For more than two decades, Wahome Mutahi wrote what was easily the most popular column in Kenya. ‘Whispers’ was a special treat Sunday Nation readers looked forward to every weekend.
One of the most creative writers of our generation, Wahome liberally used his satire. Everybody and everything — including his bald head — was fair game. As he once succinctly put it: “I can laugh at anything except God and disability.”
It, therefore, followed that his immediate family became subjects of his humour. His mother became Apep and his wife was Thatcher.
Then there was his son, Whispers Junior, the “domestic thug”, while his daughters were known as “Pajero” and the “Investment”.
Over the years, his family became part of the bigger family of Sunday Nation readers. Yet what most of his fans thought they knew about the Whispers clan was not necessarily true.
First, the matter of Pajero and the Investment. There is widely held misconception that Pajero represented Mutahi’s daughter Caroline Muthoni while the Investment is her younger sister, Eva Muthoni.
The truth is that Pajero and the Investment are one and same. Eva, the baby of the family, was never introduced to the column.
“It is most likely because the column was started before I was born. I never got around to asking him why I never featured,” says Eva.
In the column, Wahome called himself Whispers, the son of the soil and a proud member of the Nyaituga clan where the menfolk are tough warriors who pay bride price in the form live bees.
Whispers is the long suffering head of a city-based family who is tormented by a son with thuggish ways and the almost permanent lack of money in his life.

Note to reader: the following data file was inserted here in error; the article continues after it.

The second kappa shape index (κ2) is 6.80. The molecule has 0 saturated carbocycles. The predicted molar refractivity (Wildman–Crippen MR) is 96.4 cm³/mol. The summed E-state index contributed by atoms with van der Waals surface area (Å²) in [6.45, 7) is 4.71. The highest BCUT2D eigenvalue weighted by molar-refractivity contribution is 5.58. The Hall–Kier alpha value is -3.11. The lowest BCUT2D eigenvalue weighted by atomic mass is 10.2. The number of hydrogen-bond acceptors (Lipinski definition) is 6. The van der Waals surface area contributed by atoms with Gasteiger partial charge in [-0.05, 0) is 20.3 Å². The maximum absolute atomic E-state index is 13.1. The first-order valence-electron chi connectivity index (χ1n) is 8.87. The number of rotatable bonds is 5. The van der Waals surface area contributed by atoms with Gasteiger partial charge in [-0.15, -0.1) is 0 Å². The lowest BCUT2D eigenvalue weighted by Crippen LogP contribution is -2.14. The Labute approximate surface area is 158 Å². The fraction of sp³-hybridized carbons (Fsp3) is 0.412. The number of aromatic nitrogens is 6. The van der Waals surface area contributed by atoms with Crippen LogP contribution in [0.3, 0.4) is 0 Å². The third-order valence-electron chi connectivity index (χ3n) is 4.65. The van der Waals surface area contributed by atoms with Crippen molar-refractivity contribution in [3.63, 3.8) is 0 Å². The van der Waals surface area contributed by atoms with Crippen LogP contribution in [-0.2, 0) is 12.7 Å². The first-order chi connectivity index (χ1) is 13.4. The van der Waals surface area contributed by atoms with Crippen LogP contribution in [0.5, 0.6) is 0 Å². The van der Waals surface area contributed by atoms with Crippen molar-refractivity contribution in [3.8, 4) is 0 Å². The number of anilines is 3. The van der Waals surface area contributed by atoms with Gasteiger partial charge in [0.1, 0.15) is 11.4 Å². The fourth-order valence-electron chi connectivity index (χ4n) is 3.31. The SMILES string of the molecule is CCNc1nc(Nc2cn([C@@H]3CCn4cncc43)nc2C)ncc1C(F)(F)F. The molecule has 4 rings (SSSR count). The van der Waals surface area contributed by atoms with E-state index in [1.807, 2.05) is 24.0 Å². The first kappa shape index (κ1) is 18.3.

Therefore, most readers believed that the Whisper Junior, Patrick Mutahi, and his sisters grew up in Nairobi.
The Whispers ‘clan’ actually grew up in Murang’a and Nyeri.
“Many of Whisper’s fans might find hard to believe this. But I actually only came to live in Nairobi in 1998 when I joined Daystar University,” says Partrick.
Their story unfolds in his house in a neighbourhood his late father might have described as not too upper class and not too middle class.
Present is Caroline, Eva and a few tiny Kenyans we shall talk about later.
The family used to live with their mother, Ricada Njoki, in Murang’a where she worked. The rest of the time they would live with their grandmother in Tetu, Nyeri County.
Occasionally, they would travel to Nairobi for a few days during the holidays, but the routine was that it was their father who visited over weekends.
They have nostalgic memories of growing up in Nyeri. “We had a great time helping out in the shamba. The greatest time was when plums and other fruit were in season. And of course there were the arrow roots,” Caroline recalls.
At the mention of arrow roots, there is unrestrained laughter.
“The arrow roots were real!” Patrick exclaims.
Arrow roots, a Gikuyu delicacy, was an integral part of Whispers’ satire. For a fact, most his generation from the “slopes” grew up at a time when arrow roots were part of the local diet.
The Whispers children went to school in Murang’a and Kirinyaga. Patrick and Caroline went to boarding schools for both their primary and secondary education. Eva attended a day school until she joined Form One.
To the family he was ‘Mister’
The family finally got under one roof in Nairobi in 1999 when their mother was transferred from Murang’a to Mbagathi Hospital in the city.
So the story shifts to Nairobi. Patrick is talking about ‘Wahome’. Caroline is talking about ‘Wahome’. Their kid sister, Eva, too, is talking about ‘Wahome’.
Nobody mentions ‘Dad’. Not this far.
So what did you guys call your father? Silence. Then more laughter.
“For a reason we can’t put our finger on, we never called dad Wahome. When we talked about him amongst ourselves we referred to him as ‘Mister’. So I, for instance, I would ask my brother, where is Mister today?” Caroline explains. In other words, they would be talking of the “man”.
They have fond memories of their residence on Thiong’o road, the last house they occupied with their father before he died in July 2003.
More candid revelations. Wahome had evolved into a household name. People always assumed he had the money to match his fame.